@jmiller -- I'm all for development of new technology. When new technology that makes sense hits the market, the biggest problems are how to supply the new technology fast enough. The study in this article does not describe the difficulties with providing enough biofuel to meet increased demand, rather it describes:
"According to the study's authors, the main barriers to making these changes and accelerating the introduction of marine biofuels lie in market incentives, which are not coordinated among EU member countries. The EU's Renewable Energy Directive, for example, sets required targets for the use of renewable fuels in transportation, which includes shipping. However, EU members can implement the directive somewhat differently from one another in their national legislation. This can lead to variations in preferred offsets for renewable fuels in road transport."
Words like "coordinated", "directive", "required targets", "national legislation", "preferred offsets", sound like the creation of Political Demand, rather than demand created by members of an economy.
If I may make an analogy that may be a bit more familiar, what if the U.S. Government decided that with the passing of Steve Jobs, Apple's dominance in personal electronics is not sustainable and the Government passes legislation that limits the number of iPhones and iPads that are sold to unwary customers. Because the Government knows best, it also passes regulations that set a increasing target number of Windows Phones that must be sold by each electronics seller. Those sellers that do not meet their quota of Windows phones are fined and would have their business licences revoked if they do not meet quota for more than three consecutive months.
Along with this will be the advancement in the ability to stor energy. When we talk about wind energy or tide energy or others that are not at a constant production rate, we need to examine how we can store power from times with high production rates to be used at times with low production rates. And I see that as a big challenge. Right now wind energy is getting bigger and bigger but the wind doesn't always blow at the same speed and how can we keep all that energy stored for those calm days.
I always like a good discussion on what is science vs technology. But in answer to your question on why switch to biofuels, I think the answer lies in the continuous improvement on the use of resources. We should always strive to build a better mousetrap and I think the developement of the biofuel industry is just that.
One coule argue that we should just keep on finding better ways to drill for oil. But that would leave us with all of our eggs in one basket. By allowing some groups to explore biofuels while other explore better ways to drill while others focus on more efficient ways to use the fuel I think we are covering all of the bases so to speak.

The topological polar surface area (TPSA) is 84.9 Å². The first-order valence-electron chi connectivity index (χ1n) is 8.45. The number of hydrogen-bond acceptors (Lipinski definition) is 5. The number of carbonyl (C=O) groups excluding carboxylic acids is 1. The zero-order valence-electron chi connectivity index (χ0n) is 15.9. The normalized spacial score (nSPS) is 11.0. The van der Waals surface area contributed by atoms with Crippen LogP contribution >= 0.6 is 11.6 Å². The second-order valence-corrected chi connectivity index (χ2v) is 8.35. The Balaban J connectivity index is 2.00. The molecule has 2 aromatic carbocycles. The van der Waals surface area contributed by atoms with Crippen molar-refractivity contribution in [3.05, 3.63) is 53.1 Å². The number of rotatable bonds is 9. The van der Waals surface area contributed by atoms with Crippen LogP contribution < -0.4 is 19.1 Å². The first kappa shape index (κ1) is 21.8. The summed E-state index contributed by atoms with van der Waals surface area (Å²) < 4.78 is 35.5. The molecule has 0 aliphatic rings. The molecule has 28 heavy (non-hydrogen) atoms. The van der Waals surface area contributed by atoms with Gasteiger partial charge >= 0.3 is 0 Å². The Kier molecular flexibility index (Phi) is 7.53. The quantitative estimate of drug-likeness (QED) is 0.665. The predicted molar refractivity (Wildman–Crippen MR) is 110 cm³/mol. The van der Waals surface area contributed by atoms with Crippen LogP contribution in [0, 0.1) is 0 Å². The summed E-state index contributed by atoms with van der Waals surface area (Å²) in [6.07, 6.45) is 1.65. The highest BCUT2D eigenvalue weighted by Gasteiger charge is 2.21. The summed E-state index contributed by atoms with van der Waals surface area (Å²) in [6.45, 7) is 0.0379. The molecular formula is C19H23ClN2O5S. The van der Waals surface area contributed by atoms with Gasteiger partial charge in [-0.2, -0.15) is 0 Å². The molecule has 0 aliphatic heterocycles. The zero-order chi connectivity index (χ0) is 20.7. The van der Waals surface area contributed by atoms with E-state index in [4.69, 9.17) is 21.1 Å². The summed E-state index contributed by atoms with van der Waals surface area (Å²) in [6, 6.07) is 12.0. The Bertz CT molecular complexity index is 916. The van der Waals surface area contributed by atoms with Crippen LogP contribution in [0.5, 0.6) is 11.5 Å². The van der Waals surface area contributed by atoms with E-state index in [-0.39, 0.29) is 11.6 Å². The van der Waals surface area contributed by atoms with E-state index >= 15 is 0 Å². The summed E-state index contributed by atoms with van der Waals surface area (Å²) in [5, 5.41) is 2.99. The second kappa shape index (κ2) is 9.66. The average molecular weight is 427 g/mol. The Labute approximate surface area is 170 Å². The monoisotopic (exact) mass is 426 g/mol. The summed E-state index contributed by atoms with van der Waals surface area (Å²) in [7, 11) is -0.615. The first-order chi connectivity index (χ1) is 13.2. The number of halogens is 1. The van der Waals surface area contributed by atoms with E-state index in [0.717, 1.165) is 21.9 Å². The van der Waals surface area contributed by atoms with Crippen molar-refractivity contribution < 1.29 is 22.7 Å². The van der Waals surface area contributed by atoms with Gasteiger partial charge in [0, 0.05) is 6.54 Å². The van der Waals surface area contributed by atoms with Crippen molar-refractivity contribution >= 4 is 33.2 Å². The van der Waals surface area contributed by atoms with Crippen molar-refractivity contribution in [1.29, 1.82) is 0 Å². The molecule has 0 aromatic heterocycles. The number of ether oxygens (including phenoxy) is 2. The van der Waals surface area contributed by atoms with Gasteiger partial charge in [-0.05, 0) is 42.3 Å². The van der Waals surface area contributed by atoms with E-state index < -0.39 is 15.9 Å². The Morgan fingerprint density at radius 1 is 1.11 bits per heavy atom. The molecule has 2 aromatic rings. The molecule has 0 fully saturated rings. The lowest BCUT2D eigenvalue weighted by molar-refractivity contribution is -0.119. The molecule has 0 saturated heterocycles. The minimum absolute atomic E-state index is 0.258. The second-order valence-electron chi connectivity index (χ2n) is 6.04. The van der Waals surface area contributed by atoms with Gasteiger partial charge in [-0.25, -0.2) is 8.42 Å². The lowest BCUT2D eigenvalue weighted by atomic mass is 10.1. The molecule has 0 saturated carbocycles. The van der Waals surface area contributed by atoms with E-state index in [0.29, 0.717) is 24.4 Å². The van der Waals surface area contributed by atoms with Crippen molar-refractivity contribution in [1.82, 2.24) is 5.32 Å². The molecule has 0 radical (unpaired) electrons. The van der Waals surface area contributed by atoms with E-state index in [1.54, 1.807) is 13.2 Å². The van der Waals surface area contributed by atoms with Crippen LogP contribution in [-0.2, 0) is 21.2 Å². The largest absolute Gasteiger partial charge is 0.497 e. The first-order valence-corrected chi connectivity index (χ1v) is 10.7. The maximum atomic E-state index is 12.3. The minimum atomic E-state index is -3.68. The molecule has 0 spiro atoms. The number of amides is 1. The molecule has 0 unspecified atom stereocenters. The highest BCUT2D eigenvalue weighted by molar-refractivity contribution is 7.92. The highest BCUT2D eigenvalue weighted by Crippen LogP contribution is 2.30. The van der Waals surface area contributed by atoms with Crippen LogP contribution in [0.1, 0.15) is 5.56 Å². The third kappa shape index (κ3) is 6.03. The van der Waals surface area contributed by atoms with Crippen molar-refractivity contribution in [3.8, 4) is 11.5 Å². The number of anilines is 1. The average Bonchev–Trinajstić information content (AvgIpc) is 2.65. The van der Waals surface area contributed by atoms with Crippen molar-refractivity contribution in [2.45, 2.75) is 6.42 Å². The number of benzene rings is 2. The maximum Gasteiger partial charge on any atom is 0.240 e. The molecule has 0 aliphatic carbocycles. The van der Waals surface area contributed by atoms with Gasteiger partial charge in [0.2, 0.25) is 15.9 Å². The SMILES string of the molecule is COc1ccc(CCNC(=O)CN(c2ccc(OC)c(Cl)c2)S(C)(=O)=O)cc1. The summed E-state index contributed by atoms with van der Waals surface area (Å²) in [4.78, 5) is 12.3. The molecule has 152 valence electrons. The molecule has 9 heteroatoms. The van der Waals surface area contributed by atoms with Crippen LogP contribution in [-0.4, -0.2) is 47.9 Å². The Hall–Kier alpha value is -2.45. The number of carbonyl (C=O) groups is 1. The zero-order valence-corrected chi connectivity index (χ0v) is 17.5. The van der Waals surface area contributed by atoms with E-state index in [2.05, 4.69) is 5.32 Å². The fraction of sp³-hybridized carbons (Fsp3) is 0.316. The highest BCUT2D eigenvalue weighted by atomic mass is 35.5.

And I don't think we want to wait 200 years to run out before we start to work on addressing the issue that we currently have an end to the tunnel. We should be focused on ways we can extend that 200 years to 400 years. And all of these different technological advances are ways to do that.
Now, the next question I have is, "What other ways can we extend the life of that oil supply?"
I think the question may be which is more efficient. And which makes more efficient use of the resources available. In some cases can we use biofuels that are easier to access as opposed to underground petroleum. I do not really know the answer to that question. But I think it is a good one to ask. Do biofuels result in more jobs and a greater overall affect on the economy then petroleum based fuels. I don't know but I do think its a good question to ask.
Truchard will be presented the award at the 2014 Golden Mousetrap Awards ceremony during the co-located events Pacific Design & Manufacturing, MD&M West, WestPack, PLASTEC West, Electronics West, ATX West, and AeroCon.
In a bid to boost the viability of lithium-based electric car batteries, a team at Lawrence Berkeley National Laboratory has developed a chemistry that could possibly double an EV’s driving range while cutting its battery cost in half.
For industrial control applications, or even a simple assembly line, that machine can go almost 24/7 without a break. But what happens when the task is a little more complex? That’s where the “smart” machine would come in. The smart machine is one that has some simple (or complex in some cases) processing capability to be able to adapt to changing conditions. Such machines are suited for a host of applications, including automotive, aerospace, defense, medical, computers and electronics, telecommunications, consumer goods, and so on. This discussion will examine what’s possible with smart machines, and what tradeoffs need to be made to implement such a solution.